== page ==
Alleged paedophile priest to be extradited

11 June 2014 - 02:01 By Aarti J Narsee, Jerome Cornelius
Priest collar. File Photo
Priest collar. File Photo

While the alleged victims of German Catholic Priest Georg Kerkhoff may never get closure, he will return home to face prosecution after his extradition application was granted

Yesterday, the Brits Magistrate’s Court halted all criminal proceedings against Kerkhoff in South Africa to make way for his extradition, following an agreement between the state and the defence.

The order was followed by an extradition application held in chambers on the defence’s request.

Kerkhoff, a priest at a Catholic church in Sundowner, Randburg, was facing charges of sexually abusing five boys, aged nine to 11, after he allegedly climbed into their tents wearing just boxer shorts during a First Holy Communion camp in February 2008.

In Germany, he is facing more than 36 charges of sexual offences relating to minors.

Yesterday prosecutor Jennifer Cronje conceded in a consent to extradition document that there was “not sufficient and admissible evidence” for the reasonable prospect of a successful prosecution and that it is “impossible” for the state to prove its case and “undesirable” to proceed with the prosecution.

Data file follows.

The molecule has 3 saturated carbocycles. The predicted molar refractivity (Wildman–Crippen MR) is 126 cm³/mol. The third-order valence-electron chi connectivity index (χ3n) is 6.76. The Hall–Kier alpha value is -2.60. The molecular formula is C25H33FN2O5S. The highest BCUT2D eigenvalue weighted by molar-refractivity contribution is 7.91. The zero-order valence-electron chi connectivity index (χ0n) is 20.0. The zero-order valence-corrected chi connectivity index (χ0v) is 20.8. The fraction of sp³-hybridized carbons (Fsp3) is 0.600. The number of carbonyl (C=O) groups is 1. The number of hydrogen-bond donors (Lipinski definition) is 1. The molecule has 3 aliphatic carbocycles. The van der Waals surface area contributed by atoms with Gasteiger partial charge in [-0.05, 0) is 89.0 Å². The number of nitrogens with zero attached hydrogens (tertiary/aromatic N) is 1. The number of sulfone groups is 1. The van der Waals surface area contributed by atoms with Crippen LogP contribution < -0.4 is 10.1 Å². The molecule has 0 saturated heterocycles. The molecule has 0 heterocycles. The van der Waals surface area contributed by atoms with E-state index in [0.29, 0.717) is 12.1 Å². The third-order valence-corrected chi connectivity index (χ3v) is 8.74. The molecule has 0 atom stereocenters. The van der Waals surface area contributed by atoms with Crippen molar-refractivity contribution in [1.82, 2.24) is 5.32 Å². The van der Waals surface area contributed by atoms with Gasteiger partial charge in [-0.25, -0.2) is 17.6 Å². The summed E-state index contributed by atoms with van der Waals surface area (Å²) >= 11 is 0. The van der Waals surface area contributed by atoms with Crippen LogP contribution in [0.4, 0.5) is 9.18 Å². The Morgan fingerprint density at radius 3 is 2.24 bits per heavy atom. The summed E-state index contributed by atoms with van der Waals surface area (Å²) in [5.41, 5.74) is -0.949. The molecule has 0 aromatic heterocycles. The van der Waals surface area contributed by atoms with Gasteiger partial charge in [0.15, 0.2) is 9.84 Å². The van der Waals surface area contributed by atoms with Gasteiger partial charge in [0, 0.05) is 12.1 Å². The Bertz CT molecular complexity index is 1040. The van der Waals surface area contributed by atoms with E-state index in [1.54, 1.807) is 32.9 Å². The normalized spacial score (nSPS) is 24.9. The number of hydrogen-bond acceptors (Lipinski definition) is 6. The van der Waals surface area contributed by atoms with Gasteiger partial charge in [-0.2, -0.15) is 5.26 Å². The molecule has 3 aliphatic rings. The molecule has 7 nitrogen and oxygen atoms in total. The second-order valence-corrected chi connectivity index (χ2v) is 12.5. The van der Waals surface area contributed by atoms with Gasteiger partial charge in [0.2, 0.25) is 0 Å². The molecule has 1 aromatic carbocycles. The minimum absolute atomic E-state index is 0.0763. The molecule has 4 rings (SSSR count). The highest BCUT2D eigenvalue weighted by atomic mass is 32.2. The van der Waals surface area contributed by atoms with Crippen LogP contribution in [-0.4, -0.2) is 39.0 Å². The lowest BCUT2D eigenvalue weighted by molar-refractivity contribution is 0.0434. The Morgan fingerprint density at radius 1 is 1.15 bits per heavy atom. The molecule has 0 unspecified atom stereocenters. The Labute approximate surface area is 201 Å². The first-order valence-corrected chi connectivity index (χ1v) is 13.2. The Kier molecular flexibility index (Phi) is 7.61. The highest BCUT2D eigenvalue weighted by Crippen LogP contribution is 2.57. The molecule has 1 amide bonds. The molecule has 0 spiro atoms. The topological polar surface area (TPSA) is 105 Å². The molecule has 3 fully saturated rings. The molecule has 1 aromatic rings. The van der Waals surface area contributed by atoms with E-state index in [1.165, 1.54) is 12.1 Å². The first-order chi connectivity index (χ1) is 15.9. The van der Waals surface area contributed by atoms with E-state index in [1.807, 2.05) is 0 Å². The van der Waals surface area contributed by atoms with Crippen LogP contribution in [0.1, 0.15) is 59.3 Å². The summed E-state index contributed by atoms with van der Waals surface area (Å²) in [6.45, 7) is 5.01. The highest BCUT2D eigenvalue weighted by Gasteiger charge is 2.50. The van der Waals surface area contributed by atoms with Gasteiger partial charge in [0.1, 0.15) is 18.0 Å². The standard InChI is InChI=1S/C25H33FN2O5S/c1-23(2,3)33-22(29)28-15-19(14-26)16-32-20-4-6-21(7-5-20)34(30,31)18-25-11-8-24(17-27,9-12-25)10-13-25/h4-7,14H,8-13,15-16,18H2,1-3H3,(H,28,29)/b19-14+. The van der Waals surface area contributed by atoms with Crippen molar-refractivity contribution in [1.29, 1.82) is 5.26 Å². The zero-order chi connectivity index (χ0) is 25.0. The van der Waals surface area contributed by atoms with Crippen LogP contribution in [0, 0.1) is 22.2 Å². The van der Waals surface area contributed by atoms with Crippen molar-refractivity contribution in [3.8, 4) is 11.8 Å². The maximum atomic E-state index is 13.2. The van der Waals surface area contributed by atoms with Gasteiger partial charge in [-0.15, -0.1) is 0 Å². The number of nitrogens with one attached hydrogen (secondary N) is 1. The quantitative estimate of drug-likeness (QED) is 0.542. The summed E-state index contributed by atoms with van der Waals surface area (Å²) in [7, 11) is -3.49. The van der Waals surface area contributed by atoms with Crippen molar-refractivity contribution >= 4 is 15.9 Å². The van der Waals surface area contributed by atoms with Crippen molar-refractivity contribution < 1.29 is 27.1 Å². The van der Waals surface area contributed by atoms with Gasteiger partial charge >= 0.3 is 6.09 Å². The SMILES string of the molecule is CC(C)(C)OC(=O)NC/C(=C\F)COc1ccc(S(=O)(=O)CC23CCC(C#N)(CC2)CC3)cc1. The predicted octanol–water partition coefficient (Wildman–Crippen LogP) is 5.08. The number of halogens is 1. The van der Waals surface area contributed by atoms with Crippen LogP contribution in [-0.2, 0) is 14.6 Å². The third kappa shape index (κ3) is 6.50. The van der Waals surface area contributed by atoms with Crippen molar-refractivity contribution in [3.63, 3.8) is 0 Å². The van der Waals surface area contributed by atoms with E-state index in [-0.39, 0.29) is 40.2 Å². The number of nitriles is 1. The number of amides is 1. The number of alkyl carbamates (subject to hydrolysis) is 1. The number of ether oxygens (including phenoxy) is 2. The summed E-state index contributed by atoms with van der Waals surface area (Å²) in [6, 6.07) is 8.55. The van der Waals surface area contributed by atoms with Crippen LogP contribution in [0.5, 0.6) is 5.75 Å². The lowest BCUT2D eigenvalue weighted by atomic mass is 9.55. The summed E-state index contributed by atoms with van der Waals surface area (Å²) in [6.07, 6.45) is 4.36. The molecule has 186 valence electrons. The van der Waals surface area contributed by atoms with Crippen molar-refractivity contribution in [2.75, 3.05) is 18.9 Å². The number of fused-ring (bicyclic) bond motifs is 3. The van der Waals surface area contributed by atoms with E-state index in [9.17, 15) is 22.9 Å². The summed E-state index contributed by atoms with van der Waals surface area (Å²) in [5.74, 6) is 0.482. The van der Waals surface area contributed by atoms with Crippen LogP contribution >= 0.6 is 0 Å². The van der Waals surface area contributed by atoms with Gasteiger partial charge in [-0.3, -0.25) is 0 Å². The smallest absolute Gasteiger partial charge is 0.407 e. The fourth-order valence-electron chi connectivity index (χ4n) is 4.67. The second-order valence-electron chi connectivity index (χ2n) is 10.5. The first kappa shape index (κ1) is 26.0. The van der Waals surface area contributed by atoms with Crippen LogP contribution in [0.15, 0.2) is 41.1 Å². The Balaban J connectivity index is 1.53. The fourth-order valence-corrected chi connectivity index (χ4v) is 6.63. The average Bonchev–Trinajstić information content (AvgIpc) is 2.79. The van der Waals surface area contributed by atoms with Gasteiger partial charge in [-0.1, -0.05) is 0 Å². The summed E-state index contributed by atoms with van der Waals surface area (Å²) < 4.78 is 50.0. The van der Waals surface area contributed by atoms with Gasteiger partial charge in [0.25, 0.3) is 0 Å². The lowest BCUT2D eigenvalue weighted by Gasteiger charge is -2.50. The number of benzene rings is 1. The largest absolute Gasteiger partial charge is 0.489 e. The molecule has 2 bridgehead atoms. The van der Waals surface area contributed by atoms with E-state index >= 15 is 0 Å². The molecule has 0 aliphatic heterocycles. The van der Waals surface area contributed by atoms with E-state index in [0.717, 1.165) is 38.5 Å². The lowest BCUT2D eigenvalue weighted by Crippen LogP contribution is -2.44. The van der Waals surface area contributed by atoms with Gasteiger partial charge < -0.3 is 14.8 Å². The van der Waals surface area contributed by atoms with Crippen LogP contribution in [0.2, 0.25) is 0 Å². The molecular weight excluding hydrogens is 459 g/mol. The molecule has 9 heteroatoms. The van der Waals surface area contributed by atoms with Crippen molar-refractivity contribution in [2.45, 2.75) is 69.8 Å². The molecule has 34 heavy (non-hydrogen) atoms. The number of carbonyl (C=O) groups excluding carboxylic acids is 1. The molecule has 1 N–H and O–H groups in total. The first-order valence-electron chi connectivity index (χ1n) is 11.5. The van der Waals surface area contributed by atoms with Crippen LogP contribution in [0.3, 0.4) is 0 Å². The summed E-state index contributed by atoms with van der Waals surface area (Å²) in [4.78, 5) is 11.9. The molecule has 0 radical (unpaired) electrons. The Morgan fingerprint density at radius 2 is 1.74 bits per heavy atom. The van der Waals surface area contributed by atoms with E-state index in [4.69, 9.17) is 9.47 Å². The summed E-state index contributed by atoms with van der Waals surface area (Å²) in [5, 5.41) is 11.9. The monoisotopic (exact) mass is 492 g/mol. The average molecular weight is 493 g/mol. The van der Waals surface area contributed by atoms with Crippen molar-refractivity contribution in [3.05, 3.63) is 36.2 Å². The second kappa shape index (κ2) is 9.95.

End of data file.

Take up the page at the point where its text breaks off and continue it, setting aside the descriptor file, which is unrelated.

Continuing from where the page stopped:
The matter has dragged on for almost six years, with the alleged victims having little opportunity for justice.

One of the alleged victims, who was nine at the time of offence, is almost 17-years-old and is currently “struggling” in high school.

“I am disappointed that the case has been dragging out,” said his 59-year-old father.

But he added that there is a greater chance of prosecution in Germany as the charges he is facing there are “more severe”.

The mother of another alleged victim, who is now 16, agreed.

“It's good that he is going to Germany and that something will happen. I hope that the truth comes out and he gets what he deserves,” she said.

Shaheda Omar, from the Teddy Bear Clinic, who initially dealt with the victims, said that although the extradition was successful, the “system is failing children”

Omar said because the case had dragged on for years, old wounds had been reopened for the victims – who had little hope of achieving closure.

She  added that the children were “traumatised” and felt shocked, ashamed and guilty as Kerkhoff was an authority figure who had “blurred the boundaries”.

Childline SA’s Joan van Niekerk said sexual abuse within religious faith organisations are prevalent, and not limited to the Catholic Church.

Omar added that abuse cases involving a “preferential offender” who has easy access to children were prevalent: “Nobody suspects a priest, everyone looks up to a priest,” she said.

The Department of Justice and Correctional Services could not confirm when Kerkhoff would be handed over to the German authorities.